In the early 1940s France was home to a large population of North Africans, including thousands of Sephardic Jews.
The Jews spoke Arabic and shared many of the same traditions and everyday habits as the Arabs. Neither Muslims nor Jews ate pork.
Both Muslim and Jewish men were circumcised. Muslim and Jewish names were often similar.
The mosque, a tiled, walled fortress the size of a city block on the Left Bank, served as a place to pray, certainly, but also as an oasis of calm where visitors were fed and clothed and could bathe, and where they could talk freely and rest in the garden. It was possible for a Jew to pass.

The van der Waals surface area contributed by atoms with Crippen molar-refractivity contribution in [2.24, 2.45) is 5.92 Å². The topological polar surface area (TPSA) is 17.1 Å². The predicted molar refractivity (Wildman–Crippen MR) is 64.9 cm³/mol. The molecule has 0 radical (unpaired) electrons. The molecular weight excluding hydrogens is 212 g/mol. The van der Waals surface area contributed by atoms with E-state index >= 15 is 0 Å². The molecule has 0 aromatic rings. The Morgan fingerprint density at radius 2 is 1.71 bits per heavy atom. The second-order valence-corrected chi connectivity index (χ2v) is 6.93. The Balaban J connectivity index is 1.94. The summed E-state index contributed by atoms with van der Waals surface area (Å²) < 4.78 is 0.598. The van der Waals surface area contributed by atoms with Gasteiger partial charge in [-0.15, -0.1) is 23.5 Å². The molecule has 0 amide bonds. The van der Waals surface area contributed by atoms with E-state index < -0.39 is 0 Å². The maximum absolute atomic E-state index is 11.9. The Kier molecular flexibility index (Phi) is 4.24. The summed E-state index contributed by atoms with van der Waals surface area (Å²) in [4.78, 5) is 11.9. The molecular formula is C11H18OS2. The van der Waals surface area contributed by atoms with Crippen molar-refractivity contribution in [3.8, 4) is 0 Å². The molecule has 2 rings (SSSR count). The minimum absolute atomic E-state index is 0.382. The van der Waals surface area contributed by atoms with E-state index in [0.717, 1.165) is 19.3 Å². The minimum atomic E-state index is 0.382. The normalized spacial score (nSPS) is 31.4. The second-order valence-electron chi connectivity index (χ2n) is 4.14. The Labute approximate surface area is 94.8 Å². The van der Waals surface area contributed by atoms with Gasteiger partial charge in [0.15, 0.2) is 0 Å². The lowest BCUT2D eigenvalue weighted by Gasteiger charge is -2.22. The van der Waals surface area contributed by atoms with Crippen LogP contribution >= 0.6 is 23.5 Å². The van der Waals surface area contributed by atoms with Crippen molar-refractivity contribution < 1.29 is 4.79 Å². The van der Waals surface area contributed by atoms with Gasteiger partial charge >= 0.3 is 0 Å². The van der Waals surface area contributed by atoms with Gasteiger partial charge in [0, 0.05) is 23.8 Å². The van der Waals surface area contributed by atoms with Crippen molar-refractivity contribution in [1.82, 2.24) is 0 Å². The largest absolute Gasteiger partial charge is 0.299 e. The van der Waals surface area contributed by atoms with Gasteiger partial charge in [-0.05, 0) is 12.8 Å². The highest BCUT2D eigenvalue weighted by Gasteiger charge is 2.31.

Few Parisians were willing to risk their own lives to help. Yet during that perilous time, many Jews found refuge in an unlikely place–the sprawling complex of the Grand Mosque of Paris.
Not just a place of worship but a community center, this hive of activity was an ideal temporary hiding place for escaped prisoners of war and Jews of all ages, especially children.